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The Spokesman-Review Newspaper
Spokane, Washington  Est. May 19, 1883

Pandemic project: Crafting from glass gives Friends ‘wonderful things to enjoy’

By Cindy Hval For The Spokesman-Review

For 35 years, Nancy Vocature has created beautiful works of stained glass art.

“A minor bout with postpartum blues following the birth of my last child led me to respond to a mailer offering stained glass lessons,” she said.

Two years ago, some friends asked for lessons, so her husband turned the loft over their garage into a stained glass studio.

“We had two lessons, and then COVID-19 shut us down,” recalled Vocature.

However, class member Belinda Cron was eager to continue the work they’d started, and the studio afforded enough space for social distancing. They decided to meet every Thursday.

“Our productivity kicked into high gear,” Vocature said. “We produced five patio tables, numerous sun catchers and a large stained glass window.”

The 20-by-24-inch window featuring colorful birds often seen in her Peone Prairie backyard is Vocature’s latest completion. It took her eight months to finish.

“I wanted a bigger project to work on while Belinda was learning.”

Cron had never worked with stained glass, but she had quilted and saw a similarity.

“Like quilting, you put bits and pieces together to make something beautiful,” she said. “It’s fun! The first patio table I made was a wedding present for my daughter.”

She held up one of her latest pieces, a sun catcher featuring a dove, which employs blue and yellow – the colors of the Ukrainian flag.

On the large work table in the studio, small squares of colored glass are ready to cut, and two boxes filled with pieces of colored glass wait nearby.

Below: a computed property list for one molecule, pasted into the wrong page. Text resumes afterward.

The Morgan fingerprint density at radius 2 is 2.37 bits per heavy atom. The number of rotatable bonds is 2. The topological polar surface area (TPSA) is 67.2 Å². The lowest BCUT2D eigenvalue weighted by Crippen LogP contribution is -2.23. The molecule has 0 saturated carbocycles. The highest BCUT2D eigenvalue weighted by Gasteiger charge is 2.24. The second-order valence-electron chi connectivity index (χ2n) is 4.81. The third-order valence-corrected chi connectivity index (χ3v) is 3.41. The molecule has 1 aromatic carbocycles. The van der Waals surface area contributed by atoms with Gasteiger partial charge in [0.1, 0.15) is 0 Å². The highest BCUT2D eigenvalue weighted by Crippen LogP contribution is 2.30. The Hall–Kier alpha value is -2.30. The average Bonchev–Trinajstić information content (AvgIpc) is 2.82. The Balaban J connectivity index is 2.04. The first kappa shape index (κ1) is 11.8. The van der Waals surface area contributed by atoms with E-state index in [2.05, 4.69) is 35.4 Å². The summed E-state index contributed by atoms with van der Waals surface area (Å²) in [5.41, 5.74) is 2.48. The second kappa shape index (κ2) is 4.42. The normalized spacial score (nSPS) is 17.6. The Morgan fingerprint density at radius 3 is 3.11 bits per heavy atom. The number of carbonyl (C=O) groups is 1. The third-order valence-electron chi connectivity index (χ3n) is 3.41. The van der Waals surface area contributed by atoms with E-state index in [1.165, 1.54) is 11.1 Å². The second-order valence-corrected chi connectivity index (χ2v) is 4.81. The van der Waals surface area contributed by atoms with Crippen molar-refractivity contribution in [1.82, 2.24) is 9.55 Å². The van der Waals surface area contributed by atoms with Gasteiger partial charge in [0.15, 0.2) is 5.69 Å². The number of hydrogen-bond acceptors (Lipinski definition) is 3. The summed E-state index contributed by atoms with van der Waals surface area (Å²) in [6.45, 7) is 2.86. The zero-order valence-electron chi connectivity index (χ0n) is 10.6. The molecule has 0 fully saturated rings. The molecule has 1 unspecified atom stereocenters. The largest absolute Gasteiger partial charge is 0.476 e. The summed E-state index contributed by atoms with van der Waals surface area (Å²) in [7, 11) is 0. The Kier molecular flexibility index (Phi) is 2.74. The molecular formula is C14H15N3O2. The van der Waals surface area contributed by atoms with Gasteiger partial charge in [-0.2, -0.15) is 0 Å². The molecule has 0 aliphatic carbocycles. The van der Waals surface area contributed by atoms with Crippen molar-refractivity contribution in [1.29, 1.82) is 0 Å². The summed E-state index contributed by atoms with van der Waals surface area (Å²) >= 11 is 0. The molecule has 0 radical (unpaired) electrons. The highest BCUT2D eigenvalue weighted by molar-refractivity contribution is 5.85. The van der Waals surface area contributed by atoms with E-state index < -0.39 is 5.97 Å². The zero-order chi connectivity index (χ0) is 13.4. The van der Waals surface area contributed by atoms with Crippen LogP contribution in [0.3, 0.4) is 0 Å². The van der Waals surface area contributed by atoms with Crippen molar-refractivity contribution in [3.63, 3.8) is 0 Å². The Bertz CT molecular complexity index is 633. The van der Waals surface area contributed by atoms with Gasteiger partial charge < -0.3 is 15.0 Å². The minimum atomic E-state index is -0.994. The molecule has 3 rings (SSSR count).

Quilters have their scrap bags; stained glass artists have their scrap boxes.

“I used nothing but scraps for my huckleberry patio table in the gazebo,” said Vocature. “Locally, Hobby Lobby is the only place to buy glass.”

Her current project, a series of Christmas bells for an upcoming craft sale was laid out on the table. She picked up her cutter and scored a curved section for a bell, and then using breaking pliers, she carefully separated the section from the sheet of glass. Next, she smoothed the edges on a nearby polisher. Each bell takes four hours to complete.

Gloves and safety glasses are a must in the workshop.

“People are afraid the first time they cut glass because their mothers told them it was dangerous,” Vocature said, smiling.

She uses several techniques to create stained glass art. For the bells, she uses copper foil. The glass is cut into a pattern and then wrapped around the edges with a sticky copper tape. The tape is then covered with a bead of solder that then has a patina applied to it before being polished.

The glass is cut to a pattern and lead came is used to join the pieces together. It usually comes in 6 -foot lengths that can be cut to size and bent around the glass.

Vocature pointed to a birdbath with an ivy-patterned stained glass top that she converted into a patio table.

“I used grouting for this,” she said. “It’s the easiest technique.”

She explained that pieces of glass are bonded to a glass base and grout fills the gaps in between.

Her studio exhibits many examples of the ways her creativity blossomed during COVID.

“Making beauty is therapeutic,” Vocature said. “You feel like you’ve done something with your time.”

And seeing projects evolve from idea to pattern, to completion is its own reward.

“Because I spent my career as a high school English teacher, this hobby is a perfect fit. Teachers don’t often get to see the finished product, but glass crafters have wonderful things to enjoy,” she said.

Cron and Vocature value the connection they formed during the pandemic.

“I’ve had such a good time, especially during the pandemic when I couldn’t see anyone face to face,” said Cron. “It was so nice to have a human being to talk to.”

Vocature nodded.

“The friendship we got to develop was a blessing.”